Step 2: Gallo makes 22 million. Durant’s max is $38.2M. We’ve gotta clear some more money somewhere. Moving $3.5M of Jerome Robinson helps, but there’s simply no way that Green’s $15M cap hold can stay on the books here. The Robinson move does, however, mean the Clippers can keep Patrick Beverley’s cap hold (or, use that $9.5M to re-sign Green if he’s their priority). I’m sticking with those qualifying offers for Zubac and McGruder—there’s no way to pass up on that kind of value when trying to build the supporting cast.

Step 3: This roster is definitely a bit more bare-bones because of the need to create the second max slot. With four players under contract and four cap holds on the books, I need four $900,000 roster holds, totaling $3.6M added to my team salary.

Step 4: I’ve got four players under contract for a total of $19,948,040. Then, four cap holds/qualifying offers totaling $14,252,195. With four roster holds, my total team salary is $37,810,235. That means I have an astronomical $71,189,765 in cap space. Let’s sign Durant to a max salary deal starting at $38.2M. Our team salary figure goes up to $75,110,235 (subtracting $900,000 for the roster spot he filled). Leftover cap space is now $33,889,765, leaving room to sign Kawhi Leonard. We actually have enough on the margins to not need to have cut Sin and Ty as well!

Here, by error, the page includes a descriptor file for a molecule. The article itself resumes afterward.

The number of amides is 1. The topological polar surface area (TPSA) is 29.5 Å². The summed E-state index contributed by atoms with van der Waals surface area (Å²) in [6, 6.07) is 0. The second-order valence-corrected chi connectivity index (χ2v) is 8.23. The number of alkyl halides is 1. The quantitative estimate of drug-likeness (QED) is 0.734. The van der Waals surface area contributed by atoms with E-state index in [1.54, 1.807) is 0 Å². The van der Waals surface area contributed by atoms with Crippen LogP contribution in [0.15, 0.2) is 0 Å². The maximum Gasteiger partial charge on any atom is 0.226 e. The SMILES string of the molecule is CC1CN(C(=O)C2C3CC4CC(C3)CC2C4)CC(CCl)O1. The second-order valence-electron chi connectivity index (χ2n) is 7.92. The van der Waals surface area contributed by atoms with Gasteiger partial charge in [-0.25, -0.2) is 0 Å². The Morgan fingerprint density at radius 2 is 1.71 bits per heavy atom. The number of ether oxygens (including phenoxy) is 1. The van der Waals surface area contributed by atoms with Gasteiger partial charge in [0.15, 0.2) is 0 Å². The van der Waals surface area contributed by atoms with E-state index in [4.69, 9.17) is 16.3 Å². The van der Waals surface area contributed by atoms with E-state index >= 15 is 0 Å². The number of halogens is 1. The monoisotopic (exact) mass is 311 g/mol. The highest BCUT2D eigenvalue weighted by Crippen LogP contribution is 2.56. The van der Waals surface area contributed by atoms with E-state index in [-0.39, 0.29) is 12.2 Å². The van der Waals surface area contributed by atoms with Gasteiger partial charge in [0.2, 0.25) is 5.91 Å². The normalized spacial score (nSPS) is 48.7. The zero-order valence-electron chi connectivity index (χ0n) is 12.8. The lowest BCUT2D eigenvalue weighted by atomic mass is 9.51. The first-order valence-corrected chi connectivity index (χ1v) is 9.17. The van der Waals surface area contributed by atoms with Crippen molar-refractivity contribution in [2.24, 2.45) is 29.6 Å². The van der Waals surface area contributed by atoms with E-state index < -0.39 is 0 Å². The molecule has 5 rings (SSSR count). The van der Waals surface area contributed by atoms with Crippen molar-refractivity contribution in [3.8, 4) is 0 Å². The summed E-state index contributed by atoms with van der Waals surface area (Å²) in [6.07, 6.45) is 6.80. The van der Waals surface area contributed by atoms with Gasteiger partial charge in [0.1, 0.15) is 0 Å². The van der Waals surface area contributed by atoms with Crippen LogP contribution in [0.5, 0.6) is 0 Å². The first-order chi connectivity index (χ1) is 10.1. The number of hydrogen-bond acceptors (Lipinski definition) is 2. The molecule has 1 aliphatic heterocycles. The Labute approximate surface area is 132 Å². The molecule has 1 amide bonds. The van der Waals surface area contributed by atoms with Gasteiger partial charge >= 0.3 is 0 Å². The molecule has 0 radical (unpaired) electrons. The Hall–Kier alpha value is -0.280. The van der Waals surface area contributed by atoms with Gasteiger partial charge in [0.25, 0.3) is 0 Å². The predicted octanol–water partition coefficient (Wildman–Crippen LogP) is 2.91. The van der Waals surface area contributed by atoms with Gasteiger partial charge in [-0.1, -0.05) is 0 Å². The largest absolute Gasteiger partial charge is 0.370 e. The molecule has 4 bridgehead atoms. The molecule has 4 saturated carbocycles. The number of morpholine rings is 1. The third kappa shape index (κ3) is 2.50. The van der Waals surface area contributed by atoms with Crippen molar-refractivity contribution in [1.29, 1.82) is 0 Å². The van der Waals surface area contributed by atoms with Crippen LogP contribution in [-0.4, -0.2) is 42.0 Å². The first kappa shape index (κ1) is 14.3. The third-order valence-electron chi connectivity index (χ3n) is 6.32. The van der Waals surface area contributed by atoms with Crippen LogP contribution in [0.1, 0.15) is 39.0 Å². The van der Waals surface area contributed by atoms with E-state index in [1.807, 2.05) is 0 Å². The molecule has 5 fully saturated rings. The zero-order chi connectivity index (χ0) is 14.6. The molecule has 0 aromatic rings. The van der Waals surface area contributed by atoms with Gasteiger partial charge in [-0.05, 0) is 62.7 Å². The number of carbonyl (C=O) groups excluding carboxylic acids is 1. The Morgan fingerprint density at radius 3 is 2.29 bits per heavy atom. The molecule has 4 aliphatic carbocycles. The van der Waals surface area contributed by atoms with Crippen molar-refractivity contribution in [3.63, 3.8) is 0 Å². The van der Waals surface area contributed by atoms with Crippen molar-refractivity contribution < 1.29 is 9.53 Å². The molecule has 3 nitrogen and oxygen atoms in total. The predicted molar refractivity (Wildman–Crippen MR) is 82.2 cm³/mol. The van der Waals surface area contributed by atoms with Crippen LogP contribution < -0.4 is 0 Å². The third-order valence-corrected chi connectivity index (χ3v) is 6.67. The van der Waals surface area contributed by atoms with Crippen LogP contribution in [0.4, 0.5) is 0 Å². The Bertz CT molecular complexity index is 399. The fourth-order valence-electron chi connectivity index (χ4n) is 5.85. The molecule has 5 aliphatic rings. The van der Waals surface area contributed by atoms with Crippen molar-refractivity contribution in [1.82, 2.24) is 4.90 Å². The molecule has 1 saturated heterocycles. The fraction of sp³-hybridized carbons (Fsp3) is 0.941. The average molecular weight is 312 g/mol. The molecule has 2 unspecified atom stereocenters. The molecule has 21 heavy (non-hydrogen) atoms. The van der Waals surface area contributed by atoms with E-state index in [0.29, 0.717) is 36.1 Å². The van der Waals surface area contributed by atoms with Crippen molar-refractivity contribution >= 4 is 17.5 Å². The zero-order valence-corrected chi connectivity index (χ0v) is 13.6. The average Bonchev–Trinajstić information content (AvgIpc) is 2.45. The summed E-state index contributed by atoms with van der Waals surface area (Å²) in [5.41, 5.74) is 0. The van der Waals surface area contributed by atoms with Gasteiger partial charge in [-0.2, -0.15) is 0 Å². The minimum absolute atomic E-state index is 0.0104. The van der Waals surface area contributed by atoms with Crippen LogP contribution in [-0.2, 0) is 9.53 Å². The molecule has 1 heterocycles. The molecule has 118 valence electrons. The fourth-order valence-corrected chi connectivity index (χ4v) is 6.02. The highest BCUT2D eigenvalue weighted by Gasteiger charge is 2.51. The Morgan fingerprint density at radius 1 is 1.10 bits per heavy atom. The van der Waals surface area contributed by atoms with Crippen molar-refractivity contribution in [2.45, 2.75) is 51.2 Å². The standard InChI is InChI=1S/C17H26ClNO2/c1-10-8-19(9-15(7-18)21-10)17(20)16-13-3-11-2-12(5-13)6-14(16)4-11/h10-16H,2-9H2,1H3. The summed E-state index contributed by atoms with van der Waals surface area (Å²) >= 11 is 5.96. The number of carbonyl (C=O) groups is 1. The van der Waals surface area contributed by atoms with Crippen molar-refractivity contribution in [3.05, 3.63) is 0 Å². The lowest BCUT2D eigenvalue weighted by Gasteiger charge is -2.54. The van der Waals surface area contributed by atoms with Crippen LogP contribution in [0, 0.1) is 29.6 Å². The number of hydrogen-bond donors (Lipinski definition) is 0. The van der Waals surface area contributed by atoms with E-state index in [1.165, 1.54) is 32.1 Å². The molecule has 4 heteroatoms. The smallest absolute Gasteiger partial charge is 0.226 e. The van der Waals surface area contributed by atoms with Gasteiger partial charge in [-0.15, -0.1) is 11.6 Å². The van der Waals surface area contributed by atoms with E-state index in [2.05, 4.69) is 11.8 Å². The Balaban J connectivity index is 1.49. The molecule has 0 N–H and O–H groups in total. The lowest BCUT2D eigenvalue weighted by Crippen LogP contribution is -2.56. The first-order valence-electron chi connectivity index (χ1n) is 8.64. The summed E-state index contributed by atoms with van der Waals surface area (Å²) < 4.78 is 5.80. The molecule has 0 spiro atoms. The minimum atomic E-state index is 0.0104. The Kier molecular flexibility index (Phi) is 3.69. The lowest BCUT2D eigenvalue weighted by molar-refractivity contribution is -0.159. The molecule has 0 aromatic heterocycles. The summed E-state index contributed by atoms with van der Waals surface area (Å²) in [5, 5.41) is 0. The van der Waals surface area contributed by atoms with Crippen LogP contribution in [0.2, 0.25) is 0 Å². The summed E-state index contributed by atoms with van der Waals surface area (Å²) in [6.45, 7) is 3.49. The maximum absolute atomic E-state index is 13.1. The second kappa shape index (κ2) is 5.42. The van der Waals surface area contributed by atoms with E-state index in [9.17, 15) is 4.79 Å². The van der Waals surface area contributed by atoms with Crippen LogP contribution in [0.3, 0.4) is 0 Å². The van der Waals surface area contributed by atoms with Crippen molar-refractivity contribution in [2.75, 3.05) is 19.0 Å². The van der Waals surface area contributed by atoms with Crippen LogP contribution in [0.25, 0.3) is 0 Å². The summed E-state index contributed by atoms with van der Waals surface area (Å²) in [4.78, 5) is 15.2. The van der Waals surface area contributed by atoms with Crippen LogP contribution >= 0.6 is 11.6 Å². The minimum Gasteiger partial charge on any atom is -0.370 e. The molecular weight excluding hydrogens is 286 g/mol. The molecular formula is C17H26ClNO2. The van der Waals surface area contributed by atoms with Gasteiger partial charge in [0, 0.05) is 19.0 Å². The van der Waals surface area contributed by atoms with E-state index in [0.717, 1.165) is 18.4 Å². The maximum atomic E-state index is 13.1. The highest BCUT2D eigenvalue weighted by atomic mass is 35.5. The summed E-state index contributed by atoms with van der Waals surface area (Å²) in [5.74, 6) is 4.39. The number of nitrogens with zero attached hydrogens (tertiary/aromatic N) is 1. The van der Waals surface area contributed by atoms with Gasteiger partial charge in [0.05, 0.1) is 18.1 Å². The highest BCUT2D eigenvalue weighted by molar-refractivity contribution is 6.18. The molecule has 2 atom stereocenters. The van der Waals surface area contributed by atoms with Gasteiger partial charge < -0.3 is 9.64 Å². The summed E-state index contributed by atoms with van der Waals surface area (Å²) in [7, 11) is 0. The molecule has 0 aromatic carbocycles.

Step 5: Okay, let’s finish this. We’ve got Shai, Shamet, Kawhi, Durant, and Zubac starting with key bench roles filled by Lou Williams, McGruder, and Montrezl. Beverley’s cap hold means we’re likely keeping him around (though we could also renounce him and take Green or pursue a free agent instead), and there’s enough room on the margins that Thornwell and Wallace are still on the roster as well. That means there’s just the $4.75M room exception, and then minimum salary deals, to fill out the roster. The obvious need is backup power forward, though we don’t need to get into potential targets here to get the point—this is how a summer where the Clippers get both Kawhi and KD looks.

Which of these options do you find most intriguing? How would you tweak them slightly differently from what I did to put the team you want on the floor? Or would you go a completely different direction, perhaps pursuing Kyrie Irving, Jimmy Butler, or Anthony Davis? There’s too many options this summer for me to do a comprehensive run-down of them all. So, using these guidelines, build your own adventure in the comments and let’s see what we can come up with.